The Winds of War by Herman Wouk
My rating: 5 of 5 stars
The Winds of War is the first half of Herman Wouk’s WWII epic. And I do mean epic. I first read this many, many years ago, when I was in high school, and it stayed with me. Some notes on this reread:
1. I hadn’t remembered how unrealistic the dialogue is in this book.
“Dearest, are you hurt?”
“No. Not at all. It went right on through.”
“Thank God! Thank God!”
I mean, cheesy. And stiff and formal, with rather complex sentence structure for conversation. People don’t really talk the way characters do in this book. The only real person I’ve ever heard use “whom” consistently and correctly in everyday conversation was my teacher-and- grammar-freak (and much beloved) grandmother. It was part of what made her her, but on anyone else it sounds incongruous.
2. Throughout the book our protagonist is constantly referred to as Victor Henry. “Aye aye, sir,” said Victor Henry. Or, Victor Henry was answering Mrs. Roosevelt’s questions about Nazi Germany. At page 578 of an 885-page kitten-squisher, I don’t need his full name all the time.
3. Horrific head-hopping. Instead of multiple POV’s we have the omniscient narrator, who unfortunately will tell us what two different characters are thinking or feeling in the same paragraph. I kept going, Huh? and having to reread.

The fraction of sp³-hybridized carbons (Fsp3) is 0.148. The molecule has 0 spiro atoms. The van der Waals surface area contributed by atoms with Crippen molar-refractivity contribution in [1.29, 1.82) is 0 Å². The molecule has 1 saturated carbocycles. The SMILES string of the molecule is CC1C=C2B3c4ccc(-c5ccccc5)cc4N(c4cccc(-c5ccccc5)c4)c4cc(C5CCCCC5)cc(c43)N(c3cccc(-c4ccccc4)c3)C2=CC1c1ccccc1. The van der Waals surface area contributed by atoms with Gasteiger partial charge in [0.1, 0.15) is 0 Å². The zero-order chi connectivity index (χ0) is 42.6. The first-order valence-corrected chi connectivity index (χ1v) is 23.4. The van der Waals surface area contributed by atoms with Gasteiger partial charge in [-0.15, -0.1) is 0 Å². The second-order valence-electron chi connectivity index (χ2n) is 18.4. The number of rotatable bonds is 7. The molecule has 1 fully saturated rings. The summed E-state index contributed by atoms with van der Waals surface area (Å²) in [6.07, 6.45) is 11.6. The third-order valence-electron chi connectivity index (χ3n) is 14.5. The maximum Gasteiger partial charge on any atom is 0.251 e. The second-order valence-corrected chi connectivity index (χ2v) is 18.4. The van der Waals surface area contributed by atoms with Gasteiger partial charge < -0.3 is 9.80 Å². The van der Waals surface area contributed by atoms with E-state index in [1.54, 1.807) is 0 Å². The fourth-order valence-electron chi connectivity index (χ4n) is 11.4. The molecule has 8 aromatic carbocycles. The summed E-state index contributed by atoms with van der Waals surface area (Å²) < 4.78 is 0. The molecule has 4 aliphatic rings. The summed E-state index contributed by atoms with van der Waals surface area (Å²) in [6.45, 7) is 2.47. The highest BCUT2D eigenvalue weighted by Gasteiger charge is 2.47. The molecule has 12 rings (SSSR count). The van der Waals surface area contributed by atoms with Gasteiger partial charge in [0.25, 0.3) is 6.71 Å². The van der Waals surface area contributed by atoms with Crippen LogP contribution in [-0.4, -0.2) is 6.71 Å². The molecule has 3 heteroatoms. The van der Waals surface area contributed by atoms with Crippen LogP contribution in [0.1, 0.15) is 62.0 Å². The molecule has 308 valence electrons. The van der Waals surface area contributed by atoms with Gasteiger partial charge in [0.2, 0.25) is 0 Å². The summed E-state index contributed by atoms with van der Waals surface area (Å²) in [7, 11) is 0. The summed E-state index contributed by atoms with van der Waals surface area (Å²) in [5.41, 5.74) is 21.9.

4. The biggie is how contrived the story is. The main protagonist is always perfectly positioned, so that he meets Hitler, Mussolini, Stalin, Churchill, and advises FDR about all of them and more, because this guy is just everywhere, always at the historic moment. He is invited to join the crew of an RAF bomber on a raid on Berlin; he’s holing up at the American embassy during the Battle of Moscow, with a side trip to the Russian front so he can get strafed by the Wehrmacht (see above dialogue example; the bullet went right through). He’s in London during the Blitz and on Wake Island the day after Pearl Harbor. He doesn’t manage to be in Warsaw when it falls but his son is; his daughter-in-law sees the Japanese attack on Hawaii from a hill near her house, and his other daughter-in-law is a terrified Jew clutching her baby in the Piazza Venezia as Mussolini declares war on the United States.
But these are things that would sink a mediocre story, much like the California. This story is not mediocre, and its sweep is impressive enough to render these annoyances minor. It would be easy to roll my eyes at how conveniently we have first-hand observation of so many major events, personal meetings with so many historical figures, on a grand stage that is pretty much the whole planet. Puts me in mind of Forrest Gump. But when I look at the tale as a history text, with characters made up to tell the story in a connected and very human way, I see Wouk’s storytelling genius. The interweaving of political, military, and cultural details is stellar. The soap-opera-ish illicit romances and bed-hopping add another element of humanity.
This is an engrossing read and I recommend it, but it’s also a marathon. It took me 10 days that felt like a month. Even though it just kind of stops and hangs there at the end, with the bombing of Pearl Harbor, I’m going to have to take a break before tackling the other half of the story, War and Remembrance.
Bookshelves: epic, world-war-ii, five-stars-means-i’ll-read-it-again, love-the-cover, americana, historical-fiction, bad-dialogue, head-hopping, so-bad-it’s-good
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